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16 candidates seek election to New London City Council

New London — This year’s municipal election features a field of 16 candidates vying for two-year terms on the seven-member City Council.

Candidates have focused on the topics of public safety, economic growth and community outreach as some of their priorities.

The League of Women Voters of Southeastern Connecticut hosted a candidate forum Monday at All Souls Unitarian Universalist Congregation. Hearing Youth Voices, a youth-led social justice group, hosted a candidate forum on Sunday at Caulkins Park.

Green Party

Kris Wraight, 41, is a restorative justice trainer and facilitator who is a former member of the Police Community Relations Committee. She has been a vocal advocate for the People’s Budget Campaign, which includes reenvisioning public safety and a shift in funding to better address mental health and social service issues.

“I believe that city government has a responsibility to take care of all of its people and I think our current leaders are failing to do that,” she said at a recent forum. “One in every 3.5 New Londoners is living below the poverty line and yet 60% of city jobs go to people who do not live inside the city.”

“It is time we think outside the box and it is time we think outside the party,” she said.

Eddie Long, 39, is the continuity director for marketing and media firm Cumulus Media New London, member of the New London Arts Council and co-chair for Public Art for Racial Justice Education.

Because so many arts-related businesses contribute to the vibrancy and economic well-being of the city, Long said he has in the past advocated for an arts coordinator in city government, “a point person because we view the arts community as that significant.”

He said any economic plans need to prioritize needs of local artists to allow them to live and work in the city and showcase their talents.

“I can see the city is interested in activating the arts but I don’t think they have the imagination to do it," he said. "That’s the real reason I’m running.”


Efrain Dominguez, 48, is the current president of the City Council and seeking his fifth term in office. A lifelong resident of the city, he has been an educator for the past 24 years and works at Bennie Dover Jackson Middle School as a bilingual social studies teacher.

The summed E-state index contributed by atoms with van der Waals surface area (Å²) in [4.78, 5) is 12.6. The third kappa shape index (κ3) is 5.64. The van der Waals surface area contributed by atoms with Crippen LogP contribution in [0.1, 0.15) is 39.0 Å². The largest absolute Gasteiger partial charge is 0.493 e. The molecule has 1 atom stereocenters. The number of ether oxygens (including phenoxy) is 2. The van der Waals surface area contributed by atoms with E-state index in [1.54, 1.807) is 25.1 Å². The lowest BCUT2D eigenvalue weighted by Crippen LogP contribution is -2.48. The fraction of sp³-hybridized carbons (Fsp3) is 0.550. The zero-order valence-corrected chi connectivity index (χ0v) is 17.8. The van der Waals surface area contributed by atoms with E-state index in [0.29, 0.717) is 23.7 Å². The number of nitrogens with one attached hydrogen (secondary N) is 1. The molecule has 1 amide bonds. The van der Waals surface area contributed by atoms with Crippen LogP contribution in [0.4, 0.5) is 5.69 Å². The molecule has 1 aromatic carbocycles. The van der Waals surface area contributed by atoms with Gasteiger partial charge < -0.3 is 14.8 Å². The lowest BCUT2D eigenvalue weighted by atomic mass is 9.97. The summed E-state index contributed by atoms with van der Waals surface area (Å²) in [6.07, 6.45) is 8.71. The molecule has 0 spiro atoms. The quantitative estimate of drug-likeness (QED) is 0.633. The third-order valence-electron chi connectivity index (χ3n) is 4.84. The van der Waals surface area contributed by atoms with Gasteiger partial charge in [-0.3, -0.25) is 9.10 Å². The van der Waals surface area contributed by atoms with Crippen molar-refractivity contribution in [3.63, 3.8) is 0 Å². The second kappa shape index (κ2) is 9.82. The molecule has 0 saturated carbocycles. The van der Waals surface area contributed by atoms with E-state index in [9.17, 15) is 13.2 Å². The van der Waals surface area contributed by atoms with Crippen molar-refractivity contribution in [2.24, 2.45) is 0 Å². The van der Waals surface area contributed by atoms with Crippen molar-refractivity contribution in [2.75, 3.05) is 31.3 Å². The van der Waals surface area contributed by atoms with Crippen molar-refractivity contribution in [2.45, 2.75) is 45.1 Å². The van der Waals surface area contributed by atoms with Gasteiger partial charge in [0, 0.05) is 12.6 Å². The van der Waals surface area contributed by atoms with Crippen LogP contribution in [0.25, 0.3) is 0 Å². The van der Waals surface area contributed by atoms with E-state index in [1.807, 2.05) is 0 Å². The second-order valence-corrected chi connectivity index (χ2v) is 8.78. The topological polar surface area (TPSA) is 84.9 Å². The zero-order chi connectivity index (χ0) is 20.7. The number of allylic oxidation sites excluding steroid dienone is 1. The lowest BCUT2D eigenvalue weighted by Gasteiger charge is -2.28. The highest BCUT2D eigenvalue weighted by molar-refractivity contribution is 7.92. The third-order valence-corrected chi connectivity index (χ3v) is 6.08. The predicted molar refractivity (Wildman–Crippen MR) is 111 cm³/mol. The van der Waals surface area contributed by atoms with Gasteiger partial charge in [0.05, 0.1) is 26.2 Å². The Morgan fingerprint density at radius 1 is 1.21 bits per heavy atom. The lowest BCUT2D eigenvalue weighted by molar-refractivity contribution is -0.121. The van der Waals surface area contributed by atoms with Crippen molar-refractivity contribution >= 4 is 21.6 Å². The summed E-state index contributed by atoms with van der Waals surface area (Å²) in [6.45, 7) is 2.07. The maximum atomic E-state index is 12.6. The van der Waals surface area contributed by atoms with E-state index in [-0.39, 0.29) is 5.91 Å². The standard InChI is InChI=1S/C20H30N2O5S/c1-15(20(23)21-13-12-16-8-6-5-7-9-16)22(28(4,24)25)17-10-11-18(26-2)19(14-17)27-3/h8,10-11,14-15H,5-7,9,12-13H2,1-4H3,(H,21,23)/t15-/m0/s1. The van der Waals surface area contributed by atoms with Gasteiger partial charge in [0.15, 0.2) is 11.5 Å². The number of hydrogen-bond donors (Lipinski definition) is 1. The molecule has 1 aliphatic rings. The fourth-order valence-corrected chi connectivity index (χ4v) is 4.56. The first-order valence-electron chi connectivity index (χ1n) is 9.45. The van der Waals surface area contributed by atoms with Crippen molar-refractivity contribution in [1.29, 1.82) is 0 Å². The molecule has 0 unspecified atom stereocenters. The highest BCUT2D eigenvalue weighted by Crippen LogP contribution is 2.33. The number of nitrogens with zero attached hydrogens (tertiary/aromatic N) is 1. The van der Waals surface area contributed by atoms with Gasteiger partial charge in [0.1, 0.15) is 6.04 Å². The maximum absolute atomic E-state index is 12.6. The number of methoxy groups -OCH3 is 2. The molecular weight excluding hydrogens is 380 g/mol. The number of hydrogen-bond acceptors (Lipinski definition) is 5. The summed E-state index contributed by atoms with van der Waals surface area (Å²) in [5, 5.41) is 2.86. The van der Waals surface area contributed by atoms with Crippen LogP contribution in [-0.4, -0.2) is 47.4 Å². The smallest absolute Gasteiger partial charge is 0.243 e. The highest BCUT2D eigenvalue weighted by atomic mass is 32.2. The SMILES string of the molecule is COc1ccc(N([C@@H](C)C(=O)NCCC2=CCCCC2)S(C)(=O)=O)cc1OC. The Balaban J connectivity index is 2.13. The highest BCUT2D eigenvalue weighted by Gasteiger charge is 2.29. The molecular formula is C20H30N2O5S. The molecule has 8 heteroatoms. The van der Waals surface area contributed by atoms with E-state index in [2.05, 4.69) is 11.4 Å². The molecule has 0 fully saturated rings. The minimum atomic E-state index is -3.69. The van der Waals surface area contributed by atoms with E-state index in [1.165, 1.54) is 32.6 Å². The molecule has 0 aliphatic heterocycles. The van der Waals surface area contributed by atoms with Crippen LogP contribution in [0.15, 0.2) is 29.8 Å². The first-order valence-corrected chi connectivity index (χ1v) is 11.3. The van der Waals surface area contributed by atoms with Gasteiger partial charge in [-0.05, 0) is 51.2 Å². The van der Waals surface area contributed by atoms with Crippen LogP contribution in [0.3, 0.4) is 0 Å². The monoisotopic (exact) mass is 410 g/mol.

He is the founder of the We are New London Parade that celebrates the city and its people. He lists among the council’s best accomplishments the move to establish a community recreation center. He also leads a joint budgetary task force with the school board and would like to see expansion of the Public Works and Human Services departments.

“The Hispanic population is growing,” he said. “I want to make sure we continue to have representation of all groups, especially Hispanics.”

Reona Dyess, 56, is the longtime executive director of the Drop-In Learning Center and community volunteer working with children. She is seeking her second term in office.

Dyess said she is proud of her accomplishments as a city councilor and looks to continue to work to establish a community center and on budgets that have thus far not increased taxes. She has been advocating for a community center for a decade and said “now to be here to help usher that through is exciting.”

If elected, Dyess said she would work to follow through recommendations of a special committee tasked with reviewing policies and practices of the New London Police Department. One of the recommendations was formation of a civilian police review board.

Jocelyn Rosario, 41, a mother and native of the Dominican Republic who has lived in New London for the past 17 years, studied business administration management at Three Rivers Community College and works as an inventory supervisor at Thermal Solutions in East Lyme. It is her first time seeking public office.

She said she was never really interested in politics but has a deep love for the city and wants to focus on health programs.

“My passion is really to help people. I started attending meetings for the city and I see we have a lot of potential in the city. I think I’m somebody that can contribute ... who can take responsibility. We’re doing a good job but I always believe we can do better.”